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Housing and shopping developments have sprung up from the cities of McDonough and Stockbridge, even Locust Grove, on over to Fayetteville, Peachtree City, Sharpsburg, Newnan, and areas in between. The Southern Crescent has really exploded.

I really like that idea of the southern crescent; and I'm proud to be a part of it.

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Housing and shopping developments have sprung up from the cities of McDonough and Stockbridge, even Locust Grove, on over to Fayetteville, Peachtree City, Sharpsburg, Newnan, and areas in between. The Southern Crescent has really exploded.

I really like that idea of the southern crescent; and I'm proud to be a part of it.

I don't mean to revive a thread that has all but finished, but I was out last week.

Yes, the Southside is growing rapidly and some areas are now experiencing some rather rapid development. That said, I agree with Brad that it will never quite catch up to the Northside. The main reason is that, as the Northside developed, the employment centers in Atlanta also moved Northward. The Smyrna/Marietta, Perimeter, Roswell/Alpharetta, and Gwinett areas all have strong employment centers. This makes it difficult for the Southside to attract residents. Yes, there are jobs intown and more companies are looking at the Southside of town, but a lot of jobs are along I-285's Northern arc and above.

Additionally, the recent spate of bad news has disproportionately hit the Southside of Atlanta (Delta's woes, Ft. Gillem closing, Ft. MacPherson closing, and Ford's Hapeville Plant closing). I believe that those job losses will take the wind out of the sails of the Southside a bit. I already know of many in Coweta that have been affected by Delta's situation.

I don't think that the growth will go all the way to LaGrange and Macon without some other employment draws. The resurgence of intown Atlanta will help. If West Point lands the Kia plant more growth could be headed that way. If Hapeville and the closed bases are redeveloped into employment centers, that could be huge.

Just my two cents. :P

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I don't mean to revive a thread that has all but finished, but I was out last week.

Yes, the Southside is growing rapidly and some areas are now experiencing some rather rapid development. That said, I agree with Brad that it will never quite catch up to the Northside. The main reason is that, as the Northside developed, the employment centers in Atlanta also moved Northward. The Smyrna/Marietta, Perimeter, Roswell/Alpharetta, and Gwinett areas all have strong employment centers. This makes it difficult for the Southside to attract residents. Yes, there are jobs intown and more companies are looking at the Southside of town, but a lot of jobs are along I-285's Northern arc and above.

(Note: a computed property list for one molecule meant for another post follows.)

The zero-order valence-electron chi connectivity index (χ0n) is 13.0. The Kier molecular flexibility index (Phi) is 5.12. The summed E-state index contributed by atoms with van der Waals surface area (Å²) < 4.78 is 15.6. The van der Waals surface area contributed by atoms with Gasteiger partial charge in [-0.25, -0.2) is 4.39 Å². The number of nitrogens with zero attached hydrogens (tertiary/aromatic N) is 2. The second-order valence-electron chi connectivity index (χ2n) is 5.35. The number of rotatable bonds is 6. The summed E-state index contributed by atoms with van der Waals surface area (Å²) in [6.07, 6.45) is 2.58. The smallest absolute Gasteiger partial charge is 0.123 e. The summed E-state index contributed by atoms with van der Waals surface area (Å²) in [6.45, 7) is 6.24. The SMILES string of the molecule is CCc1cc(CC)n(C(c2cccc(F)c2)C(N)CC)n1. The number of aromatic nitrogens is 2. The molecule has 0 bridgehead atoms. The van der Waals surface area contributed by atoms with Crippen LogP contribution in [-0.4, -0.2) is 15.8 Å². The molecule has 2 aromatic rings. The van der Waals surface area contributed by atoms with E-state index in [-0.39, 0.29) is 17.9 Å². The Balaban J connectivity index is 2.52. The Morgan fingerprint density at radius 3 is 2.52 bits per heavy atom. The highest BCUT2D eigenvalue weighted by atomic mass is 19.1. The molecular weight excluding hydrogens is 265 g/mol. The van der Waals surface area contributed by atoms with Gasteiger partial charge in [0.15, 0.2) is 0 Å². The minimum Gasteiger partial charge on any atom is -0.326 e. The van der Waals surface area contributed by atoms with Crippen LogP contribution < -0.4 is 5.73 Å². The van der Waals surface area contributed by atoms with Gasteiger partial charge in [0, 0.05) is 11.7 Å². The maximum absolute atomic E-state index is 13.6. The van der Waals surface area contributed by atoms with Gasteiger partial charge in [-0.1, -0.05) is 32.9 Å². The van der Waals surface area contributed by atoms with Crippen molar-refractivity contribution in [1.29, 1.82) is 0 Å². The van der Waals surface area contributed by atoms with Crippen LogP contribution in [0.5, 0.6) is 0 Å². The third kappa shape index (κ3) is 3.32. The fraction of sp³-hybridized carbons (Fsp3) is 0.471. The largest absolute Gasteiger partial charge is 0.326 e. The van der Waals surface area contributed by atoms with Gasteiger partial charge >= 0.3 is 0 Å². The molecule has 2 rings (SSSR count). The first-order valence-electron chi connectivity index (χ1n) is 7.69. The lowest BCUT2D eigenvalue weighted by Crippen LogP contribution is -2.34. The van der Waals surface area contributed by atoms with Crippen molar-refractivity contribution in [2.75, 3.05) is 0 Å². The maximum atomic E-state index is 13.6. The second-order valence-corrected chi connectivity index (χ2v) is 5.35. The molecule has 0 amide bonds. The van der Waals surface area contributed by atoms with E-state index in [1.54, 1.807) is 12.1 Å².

Additionally, the recent spate of bad news has disproportionately hit the Southside of Atlanta (Delta's woes, Ft. Gillem closing, Ft. MacPherson closing, and Ford's Hapeville Plant closing). I believe that those job losses will take the wind out of the sails of the Southside a bit. I already know of many in Coweta that have been affected by Delta's situation.

I don't think that the growth will go all the way to LaGrange and Macon without some other employment draws. The resurgence of intown Atlanta will help. If West Point lands the Kia plant more growth could be headed that way. If Hapeville and the closed bases are redeveloped into employment centers, that could be huge.

Just my two cents. :P

Sure, the southside does not have the number of employment centers as the northside. However, neither did the northside once have those. While I agree that the southside is not going to catch up to the northside, in terms of population, for quite a good many years, my point of this thread was to point out that the southside is developing suburban areas in a similar fashion as the northside. I don't see much difference in the rate of developing suburbs in places like Henry and Coweta, as I do in Paulding, Cherokee, and Forsyth. Henry county is developing an excitement about it. I mean, this area is being totally transformed like none other on the southside, and the area is being targeted as a great place for young families.

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went to Serenbe today in south Fulton. It was very cool. It was acres and acres of farmland gravel roads winding through. After a while you get to a town center where there are townhomes and apartments and buildings with cafes and other stores (still under construction) It was a mix of colonial, old west, and antebellum. There is a big tie to nature there. Serenbe is the combination of the words serenity and beauty.